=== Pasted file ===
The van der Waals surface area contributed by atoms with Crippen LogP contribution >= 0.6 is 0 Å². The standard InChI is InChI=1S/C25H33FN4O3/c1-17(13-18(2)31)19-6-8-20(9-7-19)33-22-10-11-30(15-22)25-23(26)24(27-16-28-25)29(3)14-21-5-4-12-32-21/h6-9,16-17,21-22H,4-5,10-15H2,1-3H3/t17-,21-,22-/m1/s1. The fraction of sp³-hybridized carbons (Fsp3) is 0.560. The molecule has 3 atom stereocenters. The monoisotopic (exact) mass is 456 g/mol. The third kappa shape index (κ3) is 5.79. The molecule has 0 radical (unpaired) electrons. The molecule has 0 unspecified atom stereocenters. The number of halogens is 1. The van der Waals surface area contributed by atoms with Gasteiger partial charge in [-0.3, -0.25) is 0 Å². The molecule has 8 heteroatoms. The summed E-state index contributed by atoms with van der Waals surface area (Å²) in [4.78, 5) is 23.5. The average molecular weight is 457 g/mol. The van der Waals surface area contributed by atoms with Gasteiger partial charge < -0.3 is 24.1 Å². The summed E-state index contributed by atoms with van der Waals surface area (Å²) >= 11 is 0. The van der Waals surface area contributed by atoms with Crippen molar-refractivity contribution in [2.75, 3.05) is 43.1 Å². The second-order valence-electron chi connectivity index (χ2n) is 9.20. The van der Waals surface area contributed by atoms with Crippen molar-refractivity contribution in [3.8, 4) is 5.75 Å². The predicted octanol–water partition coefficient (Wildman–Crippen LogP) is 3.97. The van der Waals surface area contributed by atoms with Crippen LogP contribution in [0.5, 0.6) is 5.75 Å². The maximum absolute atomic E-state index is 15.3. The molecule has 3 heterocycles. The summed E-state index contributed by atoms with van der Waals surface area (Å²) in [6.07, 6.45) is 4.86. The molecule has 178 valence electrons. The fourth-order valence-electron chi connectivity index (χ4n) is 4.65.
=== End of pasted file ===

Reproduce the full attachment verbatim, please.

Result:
The van der Waals surface area contributed by atoms with Crippen LogP contribution >= 0.6 is 0 Å². The standard InChI is InChI=1S/C25H33FN4O3/c1-17(13-18(2)31)19-6-8-20(9-7-19)33-22-10-11-30(15-22)25-23(26)24(27-16-28-25)29(3)14-21-5-4-12-32-21/h6-9,16-17,21-22H,4-5,10-15H2,1-3H3/t17-,21-,22-/m1/s1. The fraction of sp³-hybridized carbons (Fsp3) is 0.560. The molecule has 3 atom stereocenters. The monoisotopic (exact) mass is 456 g/mol. The third kappa shape index (κ3) is 5.79. The molecule has 0 radical (unpaired) electrons. The molecule has 0 unspecified atom stereocenters. The number of halogens is 1. The van der Waals surface area contributed by atoms with Gasteiger partial charge in [-0.3, -0.25) is 0 Å². The molecule has 8 heteroatoms. The summed E-state index contributed by atoms with van der Waals surface area (Å²) in [4.78, 5) is 23.5. The average molecular weight is 457 g/mol. The van der Waals surface area contributed by atoms with Gasteiger partial charge < -0.3 is 24.1 Å². The summed E-state index contributed by atoms with van der Waals surface area (Å²) >= 11 is 0. The van der Waals surface area contributed by atoms with Crippen molar-refractivity contribution in [2.75, 3.05) is 43.1 Å². The second-order valence-electron chi connectivity index (χ2n) is 9.20. The van der Waals surface area contributed by atoms with Crippen molar-refractivity contribution in [3.8, 4) is 5.75 Å². The predicted octanol–water partition coefficient (Wildman–Crippen LogP) is 3.97. The van der Waals surface area contributed by atoms with Crippen LogP contribution in [0.5, 0.6) is 5.75 Å². The maximum absolute atomic E-state index is 15.3. The molecule has 3 heterocycles. The summed E-state index contributed by atoms with van der Waals surface area (Å²) in [6.07, 6.45) is 4.86. The molecule has 178 valence electrons. The fourth-order valence-electron chi connectivity index (χ4n) is 4.65.